The tourists pretty get the run of the island and the only places that are a no-go are private homes and plots of land that are gated. Any roads, lanes, paths between plots etc. that appear open are all fair game. Personally, I think this is an invasion of privacy but this is how the island seems to run, and the local residents seem cool with the arrangement.
There are cars on Inis Oirr, but not that many, and walking along the narrow roads is very safe. The most dangerous things on the road on Inis Oirr are the pony and traps (the drivers barge their way through and carry on regardless – and don’t expect a thanks when you actually climb in to the hedge or a thorn bush so they can pass either!) and the tourists on bikes. In my experience the most dangerous thing are the tourists on bikes and I guarantee you will have several close encounters. People who don’t normally cycle on roads don’t seem to have a clue about how to ride on the public roads, and as such they are a danger to themselves and other road users too.
There are 16 points of interest to see on Inis Oirr. I don’t know how long it would take (or cost) to get around them taking a horse and trap. If you hire a bike you could do a whistle stop tour and get them all done in a few hours and a half day trip to the island is all you need. Visiting all points of interest on foot takes several hours and if you want to fit it all in you are going to need a full day on the island.
Even though Inis Oirr is full of tourists the locals don’t exploit it that much. Sure, there are locals trying to get money out of the tourists offering horse and trap rides, and bike hire but that’s more or less it. There are loads of opportunities to rip off the bus (i.e. ferry) loads of tourists that visit the island but the locals don’t do anything about it. I have been to many other countries where tourists are targeted and ripped everywhere they go and all the time, but this does not happen at Inis Oirr.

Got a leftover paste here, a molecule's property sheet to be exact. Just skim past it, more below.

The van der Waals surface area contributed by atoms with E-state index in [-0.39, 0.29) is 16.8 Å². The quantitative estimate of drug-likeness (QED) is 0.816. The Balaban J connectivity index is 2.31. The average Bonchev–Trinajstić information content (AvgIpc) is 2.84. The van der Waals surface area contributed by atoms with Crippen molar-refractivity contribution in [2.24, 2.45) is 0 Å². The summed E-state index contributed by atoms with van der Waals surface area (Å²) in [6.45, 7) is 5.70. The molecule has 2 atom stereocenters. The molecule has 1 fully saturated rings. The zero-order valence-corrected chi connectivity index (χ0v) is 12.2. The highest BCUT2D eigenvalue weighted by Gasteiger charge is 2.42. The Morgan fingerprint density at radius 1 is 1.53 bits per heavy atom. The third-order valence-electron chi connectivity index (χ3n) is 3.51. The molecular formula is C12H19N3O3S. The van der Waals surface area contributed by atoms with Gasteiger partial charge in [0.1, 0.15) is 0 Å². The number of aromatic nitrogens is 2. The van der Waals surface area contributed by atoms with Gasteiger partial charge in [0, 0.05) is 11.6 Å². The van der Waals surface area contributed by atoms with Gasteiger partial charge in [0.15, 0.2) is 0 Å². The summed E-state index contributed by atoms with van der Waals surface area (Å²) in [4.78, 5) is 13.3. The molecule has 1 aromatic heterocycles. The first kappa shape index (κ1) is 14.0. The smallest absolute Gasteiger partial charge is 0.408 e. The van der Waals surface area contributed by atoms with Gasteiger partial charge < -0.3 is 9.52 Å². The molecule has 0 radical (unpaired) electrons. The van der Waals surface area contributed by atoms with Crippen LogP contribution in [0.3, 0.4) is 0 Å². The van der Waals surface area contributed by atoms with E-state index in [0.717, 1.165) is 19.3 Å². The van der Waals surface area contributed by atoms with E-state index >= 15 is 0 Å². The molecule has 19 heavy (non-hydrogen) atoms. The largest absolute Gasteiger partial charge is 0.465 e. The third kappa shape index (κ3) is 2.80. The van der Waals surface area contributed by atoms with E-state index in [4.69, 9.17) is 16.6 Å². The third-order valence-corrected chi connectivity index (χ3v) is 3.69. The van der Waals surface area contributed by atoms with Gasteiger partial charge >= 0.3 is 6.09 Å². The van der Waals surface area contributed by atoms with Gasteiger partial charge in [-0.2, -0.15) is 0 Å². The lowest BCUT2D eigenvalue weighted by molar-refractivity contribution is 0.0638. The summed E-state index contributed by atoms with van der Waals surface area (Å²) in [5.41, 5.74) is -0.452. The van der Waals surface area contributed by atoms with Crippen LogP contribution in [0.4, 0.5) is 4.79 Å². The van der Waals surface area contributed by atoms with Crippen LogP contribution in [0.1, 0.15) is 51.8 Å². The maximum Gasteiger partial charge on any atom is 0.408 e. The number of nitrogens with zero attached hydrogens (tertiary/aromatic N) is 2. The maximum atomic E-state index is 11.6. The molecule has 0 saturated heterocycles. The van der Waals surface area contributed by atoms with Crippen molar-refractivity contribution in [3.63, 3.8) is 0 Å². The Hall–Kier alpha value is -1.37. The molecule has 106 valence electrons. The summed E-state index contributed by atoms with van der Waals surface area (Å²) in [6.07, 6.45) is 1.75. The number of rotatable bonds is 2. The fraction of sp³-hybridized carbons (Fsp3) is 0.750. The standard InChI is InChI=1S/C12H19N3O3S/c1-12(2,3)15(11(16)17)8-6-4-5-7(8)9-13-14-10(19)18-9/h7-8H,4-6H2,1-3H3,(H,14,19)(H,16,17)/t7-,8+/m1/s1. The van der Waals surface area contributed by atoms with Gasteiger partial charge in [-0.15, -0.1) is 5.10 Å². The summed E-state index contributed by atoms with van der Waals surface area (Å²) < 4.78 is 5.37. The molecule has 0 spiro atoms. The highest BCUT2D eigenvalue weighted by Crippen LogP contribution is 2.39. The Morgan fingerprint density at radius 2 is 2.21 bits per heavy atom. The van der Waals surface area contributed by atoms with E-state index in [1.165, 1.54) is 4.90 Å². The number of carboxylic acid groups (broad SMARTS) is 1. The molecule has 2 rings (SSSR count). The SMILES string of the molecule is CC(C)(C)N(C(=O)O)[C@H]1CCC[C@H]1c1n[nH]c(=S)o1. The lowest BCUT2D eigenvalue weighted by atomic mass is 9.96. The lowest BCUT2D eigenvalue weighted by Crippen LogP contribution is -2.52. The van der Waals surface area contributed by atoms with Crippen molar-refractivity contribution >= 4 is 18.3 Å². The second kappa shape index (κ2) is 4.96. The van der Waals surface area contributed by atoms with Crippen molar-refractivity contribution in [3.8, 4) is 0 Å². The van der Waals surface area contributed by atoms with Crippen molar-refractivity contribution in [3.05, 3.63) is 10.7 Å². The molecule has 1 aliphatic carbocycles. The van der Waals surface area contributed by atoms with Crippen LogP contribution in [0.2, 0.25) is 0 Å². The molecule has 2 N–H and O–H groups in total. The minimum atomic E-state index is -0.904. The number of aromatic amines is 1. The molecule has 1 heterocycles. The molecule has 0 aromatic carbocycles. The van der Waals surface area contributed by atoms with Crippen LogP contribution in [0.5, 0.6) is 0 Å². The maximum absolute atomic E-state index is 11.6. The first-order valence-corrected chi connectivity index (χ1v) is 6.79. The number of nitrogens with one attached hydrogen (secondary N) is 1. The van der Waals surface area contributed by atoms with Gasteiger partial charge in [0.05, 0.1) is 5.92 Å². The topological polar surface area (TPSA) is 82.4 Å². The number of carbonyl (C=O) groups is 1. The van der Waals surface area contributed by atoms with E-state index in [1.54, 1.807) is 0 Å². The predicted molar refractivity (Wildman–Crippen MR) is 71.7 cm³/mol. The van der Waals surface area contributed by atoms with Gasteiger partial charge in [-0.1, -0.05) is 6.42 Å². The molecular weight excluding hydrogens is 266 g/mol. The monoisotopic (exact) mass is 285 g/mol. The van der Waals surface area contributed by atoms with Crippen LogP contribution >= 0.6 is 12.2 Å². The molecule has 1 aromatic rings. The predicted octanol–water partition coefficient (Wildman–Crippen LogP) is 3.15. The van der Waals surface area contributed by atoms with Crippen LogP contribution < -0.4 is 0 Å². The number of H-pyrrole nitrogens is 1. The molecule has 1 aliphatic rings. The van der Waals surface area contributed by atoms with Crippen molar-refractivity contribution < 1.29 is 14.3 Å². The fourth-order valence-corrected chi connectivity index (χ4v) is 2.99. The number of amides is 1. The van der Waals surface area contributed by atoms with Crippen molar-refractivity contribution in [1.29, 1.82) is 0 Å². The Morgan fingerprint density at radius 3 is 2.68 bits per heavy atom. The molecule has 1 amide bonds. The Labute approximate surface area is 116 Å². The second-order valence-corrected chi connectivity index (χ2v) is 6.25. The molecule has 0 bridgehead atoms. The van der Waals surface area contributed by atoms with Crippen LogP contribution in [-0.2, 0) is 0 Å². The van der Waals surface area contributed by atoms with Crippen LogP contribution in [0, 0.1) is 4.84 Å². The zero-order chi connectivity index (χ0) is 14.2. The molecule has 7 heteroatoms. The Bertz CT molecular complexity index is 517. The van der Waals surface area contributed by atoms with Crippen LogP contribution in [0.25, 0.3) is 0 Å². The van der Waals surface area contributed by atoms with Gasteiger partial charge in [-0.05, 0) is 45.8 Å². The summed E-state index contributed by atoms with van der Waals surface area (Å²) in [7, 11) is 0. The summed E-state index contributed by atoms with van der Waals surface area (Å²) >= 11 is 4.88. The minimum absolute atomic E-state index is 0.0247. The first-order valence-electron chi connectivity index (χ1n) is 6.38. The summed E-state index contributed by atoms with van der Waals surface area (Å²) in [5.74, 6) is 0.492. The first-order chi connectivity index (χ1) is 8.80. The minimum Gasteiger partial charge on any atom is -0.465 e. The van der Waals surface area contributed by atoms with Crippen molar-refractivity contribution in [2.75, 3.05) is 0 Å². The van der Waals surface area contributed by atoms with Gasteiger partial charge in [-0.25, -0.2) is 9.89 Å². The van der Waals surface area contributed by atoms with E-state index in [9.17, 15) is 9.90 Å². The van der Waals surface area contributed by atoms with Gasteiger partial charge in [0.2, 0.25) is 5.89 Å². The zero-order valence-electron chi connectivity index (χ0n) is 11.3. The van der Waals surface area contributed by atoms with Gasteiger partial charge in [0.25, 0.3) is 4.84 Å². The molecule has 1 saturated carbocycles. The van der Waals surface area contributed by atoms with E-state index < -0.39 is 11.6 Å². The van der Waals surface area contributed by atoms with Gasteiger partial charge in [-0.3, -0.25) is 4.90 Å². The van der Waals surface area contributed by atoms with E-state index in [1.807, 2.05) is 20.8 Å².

Despite taking quite a bit of spending money with me, and actually wanting to spend the money I left Inis Oirr having bought lunch and two bottles of drink. Other than a craft centre, which didn’t have anything I fancied buying, I couldn’t find any other outlets to take my money. Oh well………..
After several hours walking around the island it was time for a bite to eat. We read in some blurb somewhere there are loads of pubs, bars and restaurants to eat at but we only found two close to the pier. There must be others, but I couldn’t be bothered to go out searching for them. I have made the mistake of hunting around for hours for alternative places to eat many times before and it always ends up the same way – a total waste of time and often no time to eat before the boat/bus or whatever leaves. Consequently we went to the first hotel we found, the name of which I forget. Food/drinks is prime “ripping off the tourist” fodder but the locals on Inis Oirr don’t seem to do this. The food and drink wasn’t cheap, and there was obviously a premium on it but it wasn’t extortionate prices like many other tourist traps. I paid 14.5 euros for ham sandwich, a cheese and ham toasted sandwich, a large basket of chips and two soft drinks which I didn’t think was that bad at all.